Genre: Thrash/Groove
Country: Brazil
Label: Nuclear Blast Records
Year: 2020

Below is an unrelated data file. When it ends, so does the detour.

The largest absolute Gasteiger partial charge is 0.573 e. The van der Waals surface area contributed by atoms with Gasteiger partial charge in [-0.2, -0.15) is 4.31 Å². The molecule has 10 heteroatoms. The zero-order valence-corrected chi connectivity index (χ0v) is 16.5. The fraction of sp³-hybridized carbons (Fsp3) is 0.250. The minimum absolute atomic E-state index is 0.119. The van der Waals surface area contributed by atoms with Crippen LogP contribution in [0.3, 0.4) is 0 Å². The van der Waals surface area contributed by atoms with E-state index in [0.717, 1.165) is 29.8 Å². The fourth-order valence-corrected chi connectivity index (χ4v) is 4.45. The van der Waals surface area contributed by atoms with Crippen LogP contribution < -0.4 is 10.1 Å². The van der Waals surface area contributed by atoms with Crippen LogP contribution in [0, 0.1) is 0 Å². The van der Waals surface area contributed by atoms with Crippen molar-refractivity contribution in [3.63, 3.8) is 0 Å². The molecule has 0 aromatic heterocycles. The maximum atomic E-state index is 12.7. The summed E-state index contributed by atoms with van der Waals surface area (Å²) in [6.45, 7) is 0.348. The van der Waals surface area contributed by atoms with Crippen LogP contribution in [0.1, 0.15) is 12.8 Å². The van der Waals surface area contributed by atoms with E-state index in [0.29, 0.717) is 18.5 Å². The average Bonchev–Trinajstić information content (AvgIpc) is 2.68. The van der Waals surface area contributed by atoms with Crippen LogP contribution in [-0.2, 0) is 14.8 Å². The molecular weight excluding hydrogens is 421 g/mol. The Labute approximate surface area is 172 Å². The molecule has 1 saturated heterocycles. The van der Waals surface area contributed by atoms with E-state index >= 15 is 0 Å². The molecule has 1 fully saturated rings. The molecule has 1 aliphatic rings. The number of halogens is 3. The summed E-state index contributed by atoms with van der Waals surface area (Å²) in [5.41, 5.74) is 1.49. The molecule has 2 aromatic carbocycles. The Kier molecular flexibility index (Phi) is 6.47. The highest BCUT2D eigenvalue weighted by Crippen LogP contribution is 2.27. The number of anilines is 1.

Either you say yes or no, if you answer to the question “Are Sepultura back?” is like admitting that they weren’t here…So, the deal is if you care about the new album, not if the Seps are back ‘cause they were always here, even after the 1996’s shock and break-up, first trying to survive, then trying to explore new directions and now facing another crossroad in their long career. The opening trio of “Isolation”, “Means To An End” and “Last Time” are like an iron fist of primal thrash with pummeling drums and raging guitars. Andreas Kisser offers tons of brilliant riffs here. Reminding me the golden Beneath the Remains/Arise era of the band. Then the album is a bit different. Actually is like having two different albums: A Thrash first part being ferocious and aggressive and a second Progressive part being more (obviously) experimental. There’s a conscious return to the Roots years with the tribal percussion that dominates the excellent songs “Capital Enslavement” and “Raging Void” that their groovy nature helps Eloy Casagrande to shine and makes us thing a little bit less Igor Cavalera. Then the album sounds rather cinematic as “Guardians of the Earth” is a mixture of symphonic Dimmu Borgir-like with Thrash parts song, before we step into the instrumental The Pentagram. The music direction changes again and again (too experimental for my taste to be honest) until the end of the album featuring:  “Autem” (that fits better on the first part of the album), “Agony of Defeat” and finally to the minimalistic closer “Fear, Pain, Chaos, Suffering” . Paulo Jr. is always solid and you can rely on him, while Kisser is on fire, Derrick Green at his best performance ever with the band and still Casagrande is the ace on their sleeve as he is simply astonishing. A really nice album that has its moments, but it is definitely not the new Arise or Chaos A.D. part 2 or something like that…